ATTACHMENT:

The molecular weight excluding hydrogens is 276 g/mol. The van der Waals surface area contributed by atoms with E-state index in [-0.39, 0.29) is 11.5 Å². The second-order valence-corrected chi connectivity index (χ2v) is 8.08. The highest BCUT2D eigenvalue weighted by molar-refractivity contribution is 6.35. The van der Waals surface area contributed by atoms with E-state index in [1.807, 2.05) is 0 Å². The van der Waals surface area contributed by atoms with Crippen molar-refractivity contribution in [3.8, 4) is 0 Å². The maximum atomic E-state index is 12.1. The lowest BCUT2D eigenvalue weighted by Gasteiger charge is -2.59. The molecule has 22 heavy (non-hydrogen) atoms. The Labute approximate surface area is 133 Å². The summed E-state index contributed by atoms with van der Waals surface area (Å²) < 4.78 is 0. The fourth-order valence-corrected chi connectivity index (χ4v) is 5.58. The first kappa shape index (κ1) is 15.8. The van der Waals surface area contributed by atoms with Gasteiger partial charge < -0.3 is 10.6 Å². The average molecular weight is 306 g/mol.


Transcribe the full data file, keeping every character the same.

The molecular weight excluding hydrogens is 276 g/mol. The van der Waals surface area contributed by atoms with E-state index in [-0.39, 0.29) is 11.5 Å². The second-order valence-corrected chi connectivity index (χ2v) is 8.08. The highest BCUT2D eigenvalue weighted by molar-refractivity contribution is 6.35. The van der Waals surface area contributed by atoms with E-state index in [1.807, 2.05) is 0 Å². The van der Waals surface area contributed by atoms with Crippen molar-refractivity contribution in [3.8, 4) is 0 Å². The maximum atomic E-state index is 12.1. The lowest BCUT2D eigenvalue weighted by Gasteiger charge is -2.59. The molecule has 22 heavy (non-hydrogen) atoms. The Labute approximate surface area is 133 Å². The summed E-state index contributed by atoms with van der Waals surface area (Å²) < 4.78 is 0. The fourth-order valence-corrected chi connectivity index (χ4v) is 5.58. The first kappa shape index (κ1) is 15.8. The van der Waals surface area contributed by atoms with Gasteiger partial charge < -0.3 is 10.6 Å². The average molecular weight is 306 g/mol.